Sample Collection Protocol For Hemp, Cannabis And CBD Lab Testing

Sample Collection Protocol for Hemp, Cannabis and CBD Lab Testing

In This Post:

USDA Hemp Sample Collection Requirements Explained 

On October 29, 2019  the USDA finally released rules for hemp production, sample collection and compliance testing. Following the release, the government entered the document into the Federal Registrar, where it remains open for public comment until December 30th. Once the comment period ends, final rules will be written and remain in effect through November 1st, 2021. While these rules are not final yet, they have helped create the standards for individual state hemp programs. So if you are a hemp cultivator or are considering entering this booming industry, you’ll want to stay up-to-date with the USDA’s rules as they progress. 

In case you missed our first blog on the USDA hemp rules, check it out here to learn about THC compliance testing. In this second blog below, read further to discover everything you need to know about how to collect samples for compliance testing and the best practices to prevent contamination. 

 

USDA’s Rules on Sampling

One of the first questions that the USDA needed to answer was when must sample collection take place? The when was so important because THC content increases over time as the plant ripens, so samples must be collected close to harvest to reflect accurate potency. Along with the question of when, the USDA also determined who was responsible for testing. Below are the key takeaways from the interim rules document. 

  1. Within the 15 days before harvest, you must employ an approved Federal, State, local law enforcement agency or other USDA designated official to collect samples.This varies from state to state. In Florida this must be a “Designated” Laboratory Certified Hemp Sampler that comes out to the grow to collect the samples.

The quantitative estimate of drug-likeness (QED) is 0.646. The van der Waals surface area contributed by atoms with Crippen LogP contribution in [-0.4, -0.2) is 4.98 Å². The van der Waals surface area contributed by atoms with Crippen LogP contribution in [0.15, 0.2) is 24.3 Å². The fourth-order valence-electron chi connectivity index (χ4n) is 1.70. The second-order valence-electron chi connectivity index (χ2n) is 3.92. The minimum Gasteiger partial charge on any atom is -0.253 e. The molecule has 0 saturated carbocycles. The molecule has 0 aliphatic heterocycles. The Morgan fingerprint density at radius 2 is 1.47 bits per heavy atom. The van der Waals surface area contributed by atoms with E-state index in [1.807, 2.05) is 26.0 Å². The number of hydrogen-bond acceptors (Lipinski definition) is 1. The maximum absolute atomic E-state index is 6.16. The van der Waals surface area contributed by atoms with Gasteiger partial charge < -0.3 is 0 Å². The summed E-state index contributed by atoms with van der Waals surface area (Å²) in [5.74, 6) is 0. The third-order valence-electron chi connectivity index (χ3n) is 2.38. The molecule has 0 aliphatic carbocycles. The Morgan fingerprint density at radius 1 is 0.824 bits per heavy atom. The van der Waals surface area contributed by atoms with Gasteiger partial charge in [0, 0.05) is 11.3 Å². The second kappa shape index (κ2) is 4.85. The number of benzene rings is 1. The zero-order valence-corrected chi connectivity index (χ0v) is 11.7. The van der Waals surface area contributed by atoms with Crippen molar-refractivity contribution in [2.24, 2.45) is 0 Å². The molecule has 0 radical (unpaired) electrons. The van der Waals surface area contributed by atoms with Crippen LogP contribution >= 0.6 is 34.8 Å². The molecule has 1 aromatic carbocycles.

2. It is your responsibility as the grower to pay any fees associated with the collection process. 
  3. You must provide the sampling agency representatives with unrestricted access during business hours to all of your hemp and other cannabis plants, “whether growing or harvested.”
  4. You must also allow access to all land, buildings, and other structures used for the cultivation, handling, and storage of all plants, and “all locations listed in the producer license.” 
  5. You cannot harvest your cannabis crop prior to sample collection. Sample Collection is about 15 days before harvest.
  6. You must follow all procedures that are designed to produce a representative sample for THC content testing. (More on that in the description below< anchor text)
  7. During the scheduled sample collection process, you or an authorized representative of your grow operation must be present on-site.
  8. You can only submit samples to a qualified, DEA-licensed laboratory, like ACS, for THC compliance testing. 

 

Sampling Guidelines for Hemp Growing Facilities 

Along with the interim rules above, the USDA published a more in-depth document on sampling guidelines for hemp growing facilities. This document provides procedures for entering a growing area and collecting the “minimum number of plant specimens necessary to represent a homogeneous composition of the “lot.” These rules apply to greenhouse and outdoor grow operations. 

Note that the sample collection procedure described below is specifically for THC compliance testing. The USDA does not explicitly describe a sampling procedure or requirements for safety related tests, such as heavy metals and pesticides. 

How does the USDA define a “lot”?